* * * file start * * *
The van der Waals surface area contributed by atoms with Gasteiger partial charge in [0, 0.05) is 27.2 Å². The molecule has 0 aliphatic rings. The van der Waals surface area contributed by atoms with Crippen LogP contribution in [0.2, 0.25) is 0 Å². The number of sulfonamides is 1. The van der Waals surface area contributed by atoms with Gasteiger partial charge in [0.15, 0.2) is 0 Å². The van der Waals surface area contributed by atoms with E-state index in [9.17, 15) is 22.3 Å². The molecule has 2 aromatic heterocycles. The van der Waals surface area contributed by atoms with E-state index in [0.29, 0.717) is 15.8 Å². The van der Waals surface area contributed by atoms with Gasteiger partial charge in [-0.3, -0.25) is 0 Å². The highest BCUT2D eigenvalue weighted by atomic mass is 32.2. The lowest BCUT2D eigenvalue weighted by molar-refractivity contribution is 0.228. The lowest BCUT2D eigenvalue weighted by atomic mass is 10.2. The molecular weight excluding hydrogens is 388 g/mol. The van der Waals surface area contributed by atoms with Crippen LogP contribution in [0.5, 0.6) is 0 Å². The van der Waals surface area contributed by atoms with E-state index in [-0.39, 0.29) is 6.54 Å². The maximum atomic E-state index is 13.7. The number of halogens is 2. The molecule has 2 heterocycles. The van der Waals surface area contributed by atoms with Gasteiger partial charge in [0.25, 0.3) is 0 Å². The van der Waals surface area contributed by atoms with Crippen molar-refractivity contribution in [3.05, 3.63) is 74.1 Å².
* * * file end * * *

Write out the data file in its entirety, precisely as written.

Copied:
The van der Waals surface area contributed by atoms with Gasteiger partial charge in [0, 0.05) is 27.2 Å². The molecule has 0 aliphatic rings. The van der Waals surface area contributed by atoms with Crippen LogP contribution in [0.2, 0.25) is 0 Å². The number of sulfonamides is 1. The van der Waals surface area contributed by atoms with Gasteiger partial charge in [0.15, 0.2) is 0 Å². The van der Waals surface area contributed by atoms with E-state index in [9.17, 15) is 22.3 Å². The molecule has 2 aromatic heterocycles. The van der Waals surface area contributed by atoms with E-state index in [0.29, 0.717) is 15.8 Å². The van der Waals surface area contributed by atoms with Gasteiger partial charge in [-0.3, -0.25) is 0 Å². The highest BCUT2D eigenvalue weighted by atomic mass is 32.2. The lowest BCUT2D eigenvalue weighted by molar-refractivity contribution is 0.228. The lowest BCUT2D eigenvalue weighted by atomic mass is 10.2. The molecular weight excluding hydrogens is 388 g/mol. The van der Waals surface area contributed by atoms with Crippen LogP contribution in [0.5, 0.6) is 0 Å². The van der Waals surface area contributed by atoms with E-state index in [-0.39, 0.29) is 6.54 Å². The maximum atomic E-state index is 13.7. The number of halogens is 2. The molecule has 2 heterocycles. The van der Waals surface area contributed by atoms with Gasteiger partial charge in [0.25, 0.3) is 0 Å². The van der Waals surface area contributed by atoms with Crippen molar-refractivity contribution in [3.05, 3.63) is 74.1 Å².